As I said, the code on conservation, access and recreation contains several weaknesses. If the Government were serious about protecting and promoting public access, a number of measures could have a beneficial effect. The most important of those concerns enforcement. No matter how weak or strong the code is, section 10(2) of the Water Act makes it clear that contravention of the code … shall not … constitute a contravention of any requirement imposed by section 8 or 9 of the Act. That means that the water undertakers will be free to ignore the code completely and to have regard only to the duties in sections 8 and 9. The provision is the only sanction available and the Minister should have said that he intended to give some reality to the code by using that sanction. Only if the Government intended to use that sanction—because the Act is otherwise so weak—would there be any sense or meaning or depth to the code.

Then we come to the control of pollution registers on which many important points have been made. The regulations specify that information on derogations has to be made available to the public. The Minister and Conservative Members have said that time is needed to introduce schemes to put right the present illegal discharges. I use that term because a derogation is a sort of probation period for the polluter, during which specified time a scheme of works is to be undertaken to end the illegality.

Last week, like other hon. Members, I examined the details of the recent rash of applications for derogations—in my case, those in Wales. The information is available in St. Mellons which, while inconvenient for most of Wales, is relatively convenient for me as it is in my constituency. Like other members of the public who have been able to make the approach, I was received courteously and my questions were answered—at least until I asked for the information about the schemes of work. I was told that the information is not kept; it is not available; the Government do not require it.

I had previously asked the Secretary of State when each scheme would be started, when it would be completed and to what standard discharges would be improved. The answer that I received to all those questions was that the Department did not know. I thought that, given the Minister's claims that the regulations improve matters, we should find something in the regulations to deal with this. But the Government do not know and they do not care. To talk about meeting standards and then to take no interest in the method or the cost of doing the job is a failure. The Government are not demanding the appropriate records to be kept on the meeting of derogations and the schemes of work that are needed. That is a failure.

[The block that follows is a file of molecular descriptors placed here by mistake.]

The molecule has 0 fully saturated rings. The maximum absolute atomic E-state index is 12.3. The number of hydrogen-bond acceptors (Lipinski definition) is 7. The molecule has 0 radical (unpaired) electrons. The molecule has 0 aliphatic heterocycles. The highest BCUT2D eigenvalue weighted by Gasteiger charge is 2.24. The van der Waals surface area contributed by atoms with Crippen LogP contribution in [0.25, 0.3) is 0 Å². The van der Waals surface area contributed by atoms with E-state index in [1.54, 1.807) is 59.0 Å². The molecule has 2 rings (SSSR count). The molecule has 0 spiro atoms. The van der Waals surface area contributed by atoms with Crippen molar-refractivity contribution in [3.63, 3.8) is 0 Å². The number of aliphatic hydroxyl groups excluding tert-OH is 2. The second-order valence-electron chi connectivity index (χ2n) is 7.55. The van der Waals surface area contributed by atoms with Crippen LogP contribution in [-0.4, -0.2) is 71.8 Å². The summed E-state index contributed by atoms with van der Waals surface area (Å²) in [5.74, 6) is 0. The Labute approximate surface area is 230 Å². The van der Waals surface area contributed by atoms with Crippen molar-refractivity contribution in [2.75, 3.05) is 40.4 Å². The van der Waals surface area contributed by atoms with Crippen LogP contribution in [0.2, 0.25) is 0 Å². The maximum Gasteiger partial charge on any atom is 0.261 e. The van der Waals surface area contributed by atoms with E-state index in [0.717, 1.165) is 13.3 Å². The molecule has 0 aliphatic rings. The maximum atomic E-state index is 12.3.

Let me deal with water supply and water quality, on which the Joint Committee's remarks are devastating. There is no doubt that in this case the regulations require elucidation. On the presence of coliforms, the Department's witnesses admitted that the drafting of the regulations was not successful. They admitted that the drafting of regulation 6(2) was "defective" and "confusing".

Mr. Cash

Will the hon. Gentleman give way?

Mr. Michael

The Government's regulations are defective and confusing. The accusation has not been answered by the Minister and I certainly shall not give way to hon. Members who cannot be bothered to be here for the debate when the Minister has failed in his task tonight.

Mr. Cash


Mr. Howard


Mr. Speaker

Order. The hon. Member for Cardiff, South and Penarth (Mr. Michael) is not giving way.

Mr. Michael

Two weeks ago the Secretary of State took the word "wholesome" out of the Bill and, across the Dispatch Box, told me that that word meant nothing. It appears in the regulations. In addition, paragraph 3 of the Water Supply (Water Quality) Regulations represents an attempt to back off from the EC's 100 per cent. criterion on water quality. Paragraph 11 states: a water undertaker shall determine, in respect of each of its water supply zones, such number and location of sampling points as will in its opinion secure that analysis of samples obtained from those points in respect of the parameters listed in Tables A to E will, so far as is reasonably practicable, produce the data needed. The undertakers decide, and that is the weakness in the regulations.

Paragraph 23 contains the phrase so far as is reasonably practical the appropriate requirements shall be satisfied". Again, the requirements will not be enforced or pressed on water authorities. Paragraph 28 suggests that it should be a defence for an undertaker to show that it took all reasonable steps and exercised all due diligence to avoid the commission of the offence". Who will decide? Subsection (4) says: Proceedings for an offence … shall not be instituted except by or with the consent of the Secretary of State or the Director of Public Prosecutions. The Director of Public Prosecutions cannot enforce the regulations; nor can a local authority; nor can consumers. What sort of regulations are these?

Tonight the Minister and his Back-Bench Members have followed the old Tory maxim, "If your case is weak shout a lot and be insulting," together with the new Thatcherite maxim, "If you are in trouble, pretend that the last 10 years did not exist." I shall make one point in response to questions asked by the Minister and others about Labour's record. From 1974 to 1979, average capital expenditure on water authorities was £1,254 million per annum. From 1979 to 1987, the Conservatives achieved an average of only £922 million. That is not a good record. That is a cut. In each debate the Minister has tried to move the goal posts and——